The Green Square Aquatic Centre, Sydney’s newest major swimming pool
will be heated and powered all year round by its own locally produced energy
The City of Sydney has agreed to include a trigeneration plant in the
new Green Square Aquatic Centre. Electricity from the trigeneration plant will
power the pool, heating system, community buildings and other facilities
located near the pool, helping the City slash its carbon emissions. The Aquatic
Centre is currently in the final stages of a design competition, with the
winning design to be announced in November.
The City will build its own ‘private wire’, a local distribution system that
will allow power to be shared between several new Green Square facilities
including a childcare centre, water recycling plant, community and creative
areas at the site of the former South Sydney Hospital, and public lighting
throughout the area.
The private wire will ensure the City will only pay for one connection
fee to Ausgrid, avoiding the individual connection fees that would otherwise be
charged for each facility to connect to the grid. The private wire will also
allow the City to install photovoltaic panels on its Green Square buildings and
share the electricity they generate with other buildings, reducing emissions
The trigeneration plant will be similar to those installed by many other
councils to provide low-emission heating and electricity for their pools,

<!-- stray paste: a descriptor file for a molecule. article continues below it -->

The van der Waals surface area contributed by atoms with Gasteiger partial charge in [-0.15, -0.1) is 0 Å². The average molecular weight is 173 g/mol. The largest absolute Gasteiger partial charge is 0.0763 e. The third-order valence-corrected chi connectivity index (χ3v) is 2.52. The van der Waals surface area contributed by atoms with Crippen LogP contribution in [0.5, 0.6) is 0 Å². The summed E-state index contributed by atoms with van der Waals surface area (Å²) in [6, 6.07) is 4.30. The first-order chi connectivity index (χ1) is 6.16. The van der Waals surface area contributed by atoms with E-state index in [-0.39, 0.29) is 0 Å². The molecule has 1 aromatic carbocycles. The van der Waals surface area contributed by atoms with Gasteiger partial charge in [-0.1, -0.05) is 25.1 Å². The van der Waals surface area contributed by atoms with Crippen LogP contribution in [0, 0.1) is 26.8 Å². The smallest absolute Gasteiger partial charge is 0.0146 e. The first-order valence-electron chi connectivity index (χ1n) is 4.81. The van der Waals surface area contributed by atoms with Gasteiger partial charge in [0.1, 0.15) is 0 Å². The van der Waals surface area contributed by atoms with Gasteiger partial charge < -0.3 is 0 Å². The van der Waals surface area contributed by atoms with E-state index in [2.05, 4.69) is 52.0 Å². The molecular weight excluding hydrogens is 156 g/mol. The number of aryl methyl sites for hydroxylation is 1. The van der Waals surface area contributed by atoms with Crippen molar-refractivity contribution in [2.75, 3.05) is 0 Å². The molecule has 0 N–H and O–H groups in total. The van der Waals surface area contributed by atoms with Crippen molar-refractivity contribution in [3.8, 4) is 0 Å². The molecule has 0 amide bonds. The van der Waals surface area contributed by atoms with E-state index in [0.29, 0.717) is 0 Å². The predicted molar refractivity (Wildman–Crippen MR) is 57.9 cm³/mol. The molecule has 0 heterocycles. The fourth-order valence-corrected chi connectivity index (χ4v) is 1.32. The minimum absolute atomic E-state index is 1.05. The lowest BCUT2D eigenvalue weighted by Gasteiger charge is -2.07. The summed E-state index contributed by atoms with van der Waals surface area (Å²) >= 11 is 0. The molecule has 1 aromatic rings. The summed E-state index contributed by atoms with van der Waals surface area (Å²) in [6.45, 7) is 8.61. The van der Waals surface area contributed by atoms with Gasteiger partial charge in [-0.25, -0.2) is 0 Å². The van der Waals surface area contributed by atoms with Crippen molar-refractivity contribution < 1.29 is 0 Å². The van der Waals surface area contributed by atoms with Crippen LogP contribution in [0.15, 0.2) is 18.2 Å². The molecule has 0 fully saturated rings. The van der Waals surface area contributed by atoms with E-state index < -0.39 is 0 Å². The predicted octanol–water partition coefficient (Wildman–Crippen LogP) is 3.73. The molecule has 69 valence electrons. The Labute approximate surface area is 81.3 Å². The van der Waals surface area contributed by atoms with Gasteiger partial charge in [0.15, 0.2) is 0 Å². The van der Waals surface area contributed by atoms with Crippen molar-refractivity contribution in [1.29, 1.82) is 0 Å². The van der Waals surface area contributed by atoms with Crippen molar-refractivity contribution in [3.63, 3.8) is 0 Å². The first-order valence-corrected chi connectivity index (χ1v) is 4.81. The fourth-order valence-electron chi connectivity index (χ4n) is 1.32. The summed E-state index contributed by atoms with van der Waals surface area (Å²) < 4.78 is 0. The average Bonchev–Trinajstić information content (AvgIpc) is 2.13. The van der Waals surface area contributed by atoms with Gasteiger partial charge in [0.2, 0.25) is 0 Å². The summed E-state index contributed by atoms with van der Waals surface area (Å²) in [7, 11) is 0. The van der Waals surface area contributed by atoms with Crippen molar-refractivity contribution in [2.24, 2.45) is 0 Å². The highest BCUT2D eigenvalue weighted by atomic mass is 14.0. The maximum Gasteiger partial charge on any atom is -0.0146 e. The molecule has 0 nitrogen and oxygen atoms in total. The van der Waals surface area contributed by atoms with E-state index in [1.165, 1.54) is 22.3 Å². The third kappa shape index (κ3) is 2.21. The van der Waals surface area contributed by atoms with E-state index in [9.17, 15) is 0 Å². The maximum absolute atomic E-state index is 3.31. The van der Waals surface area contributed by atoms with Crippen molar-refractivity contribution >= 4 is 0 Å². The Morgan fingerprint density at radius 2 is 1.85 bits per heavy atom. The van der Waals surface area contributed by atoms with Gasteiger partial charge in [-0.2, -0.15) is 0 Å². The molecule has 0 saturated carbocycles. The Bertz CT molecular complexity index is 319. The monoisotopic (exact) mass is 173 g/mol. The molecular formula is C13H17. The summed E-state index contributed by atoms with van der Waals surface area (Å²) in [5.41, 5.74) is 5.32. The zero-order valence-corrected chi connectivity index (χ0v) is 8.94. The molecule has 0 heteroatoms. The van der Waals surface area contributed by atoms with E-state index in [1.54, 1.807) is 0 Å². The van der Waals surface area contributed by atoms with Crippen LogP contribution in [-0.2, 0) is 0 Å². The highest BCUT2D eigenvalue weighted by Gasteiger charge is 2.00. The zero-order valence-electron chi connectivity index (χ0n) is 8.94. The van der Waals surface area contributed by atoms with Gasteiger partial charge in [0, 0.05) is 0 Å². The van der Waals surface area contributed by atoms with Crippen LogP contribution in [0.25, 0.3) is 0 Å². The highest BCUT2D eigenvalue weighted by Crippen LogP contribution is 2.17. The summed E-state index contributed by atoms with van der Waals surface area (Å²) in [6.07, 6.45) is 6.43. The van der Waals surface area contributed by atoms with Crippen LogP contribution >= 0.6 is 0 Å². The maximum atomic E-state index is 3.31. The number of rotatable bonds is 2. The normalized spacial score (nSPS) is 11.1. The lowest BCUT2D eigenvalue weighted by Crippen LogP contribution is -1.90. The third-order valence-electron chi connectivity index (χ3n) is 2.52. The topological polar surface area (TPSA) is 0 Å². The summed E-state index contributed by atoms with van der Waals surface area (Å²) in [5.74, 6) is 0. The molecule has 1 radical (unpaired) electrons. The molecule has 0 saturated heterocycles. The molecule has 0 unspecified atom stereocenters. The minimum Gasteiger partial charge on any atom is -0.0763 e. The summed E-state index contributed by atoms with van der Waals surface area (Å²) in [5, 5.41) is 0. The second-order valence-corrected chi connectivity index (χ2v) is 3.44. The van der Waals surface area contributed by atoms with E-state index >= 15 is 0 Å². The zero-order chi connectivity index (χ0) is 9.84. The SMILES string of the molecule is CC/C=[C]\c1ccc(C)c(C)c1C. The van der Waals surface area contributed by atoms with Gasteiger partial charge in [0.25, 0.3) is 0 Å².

including in Wagga Wagga, North Sydney, Willoughby, Hornsby and Leichhardt.
Lord Mayor Clover Moore said the decision to install a trigeneration
plant was good for the environment and would also reduce operating costs at the
new community facilities. The trigeneration plant is expected to reduce the
City’s carbon emissions by 10,000 tonnes over the next 25 years for a price
well below the cost of simply buying GreenPower.
The City is also installing a trigeneration plant to power Town Hall,
where the buildings have been retrofitted for better energy efficiency. Thousands
of LED streetlights have also been installed across the city to reduce carbon
Trigeneration plants are much more energy efficient than coal fired
power stations that produce most of NSW’s power, where nearly two-thirds of the
energy from burning fossil fuels is lost as heat. The Green Square
trigeneration plant will use the heat created from generating power to warm the
water in the aquatic centre pool.
A major advantage of installing a trigeneration plant is the ability to
produce energy locally, which further increases energy efficiency by avoiding
transmission losses that come from transporting electricity over long
Construction work on the Green Square Aquatic
Centre is due to start early in 2017, and the pool to open two years later.